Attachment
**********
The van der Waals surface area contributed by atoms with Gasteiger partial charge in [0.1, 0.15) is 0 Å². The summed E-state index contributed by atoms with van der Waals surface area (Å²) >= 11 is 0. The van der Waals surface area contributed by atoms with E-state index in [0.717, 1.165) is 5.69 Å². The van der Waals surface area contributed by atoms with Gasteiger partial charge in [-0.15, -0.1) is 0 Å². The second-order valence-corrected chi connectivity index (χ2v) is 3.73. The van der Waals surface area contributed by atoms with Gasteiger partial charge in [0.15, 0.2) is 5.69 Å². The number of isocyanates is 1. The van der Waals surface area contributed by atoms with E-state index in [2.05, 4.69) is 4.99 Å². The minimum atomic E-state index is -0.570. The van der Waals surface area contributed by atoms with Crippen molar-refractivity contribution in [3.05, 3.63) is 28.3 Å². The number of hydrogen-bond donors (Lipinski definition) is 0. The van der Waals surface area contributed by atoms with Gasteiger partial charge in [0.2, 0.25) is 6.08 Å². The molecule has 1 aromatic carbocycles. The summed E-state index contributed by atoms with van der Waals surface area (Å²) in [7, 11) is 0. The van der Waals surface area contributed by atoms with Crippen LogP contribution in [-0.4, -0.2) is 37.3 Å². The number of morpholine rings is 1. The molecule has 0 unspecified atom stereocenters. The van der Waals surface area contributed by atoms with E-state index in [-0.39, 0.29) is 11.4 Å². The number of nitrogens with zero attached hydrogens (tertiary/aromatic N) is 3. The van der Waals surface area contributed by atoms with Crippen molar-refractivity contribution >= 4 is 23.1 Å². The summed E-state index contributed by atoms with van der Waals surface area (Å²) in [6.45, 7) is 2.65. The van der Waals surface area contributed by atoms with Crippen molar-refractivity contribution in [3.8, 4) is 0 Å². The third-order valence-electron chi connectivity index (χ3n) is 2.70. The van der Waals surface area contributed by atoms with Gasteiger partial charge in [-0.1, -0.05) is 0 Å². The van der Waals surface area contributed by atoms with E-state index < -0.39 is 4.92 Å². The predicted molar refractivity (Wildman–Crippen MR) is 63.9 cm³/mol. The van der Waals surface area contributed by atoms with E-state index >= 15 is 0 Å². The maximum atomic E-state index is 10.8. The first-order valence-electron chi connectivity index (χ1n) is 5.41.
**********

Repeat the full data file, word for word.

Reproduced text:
The van der Waals surface area contributed by atoms with Gasteiger partial charge in [0.1, 0.15) is 0 Å². The summed E-state index contributed by atoms with van der Waals surface area (Å²) >= 11 is 0. The van der Waals surface area contributed by atoms with E-state index in [0.717, 1.165) is 5.69 Å². The van der Waals surface area contributed by atoms with Gasteiger partial charge in [-0.15, -0.1) is 0 Å². The second-order valence-corrected chi connectivity index (χ2v) is 3.73. The van der Waals surface area contributed by atoms with Gasteiger partial charge in [0.15, 0.2) is 5.69 Å². The number of isocyanates is 1. The van der Waals surface area contributed by atoms with E-state index in [2.05, 4.69) is 4.99 Å². The minimum atomic E-state index is -0.570. The van der Waals surface area contributed by atoms with Crippen molar-refractivity contribution in [3.05, 3.63) is 28.3 Å². The number of hydrogen-bond donors (Lipinski definition) is 0. The van der Waals surface area contributed by atoms with Gasteiger partial charge in [0.2, 0.25) is 6.08 Å². The molecule has 1 aromatic carbocycles. The summed E-state index contributed by atoms with van der Waals surface area (Å²) in [7, 11) is 0. The van der Waals surface area contributed by atoms with Crippen LogP contribution in [-0.4, -0.2) is 37.3 Å². The number of morpholine rings is 1. The molecule has 0 unspecified atom stereocenters. The van der Waals surface area contributed by atoms with E-state index in [-0.39, 0.29) is 11.4 Å². The number of nitrogens with zero attached hydrogens (tertiary/aromatic N) is 3. The van der Waals surface area contributed by atoms with Crippen molar-refractivity contribution >= 4 is 23.1 Å². The summed E-state index contributed by atoms with van der Waals surface area (Å²) in [6.45, 7) is 2.65. The van der Waals surface area contributed by atoms with Crippen molar-refractivity contribution in [3.8, 4) is 0 Å². The third-order valence-electron chi connectivity index (χ3n) is 2.70. The van der Waals surface area contributed by atoms with Gasteiger partial charge in [-0.1, -0.05) is 0 Å². The van der Waals surface area contributed by atoms with E-state index < -0.39 is 4.92 Å². The predicted molar refractivity (Wildman–Crippen MR) is 63.9 cm³/mol. The van der Waals surface area contributed by atoms with E-state index >= 15 is 0 Å². The maximum atomic E-state index is 10.8. The first-order valence-electron chi connectivity index (χ1n) is 5.41.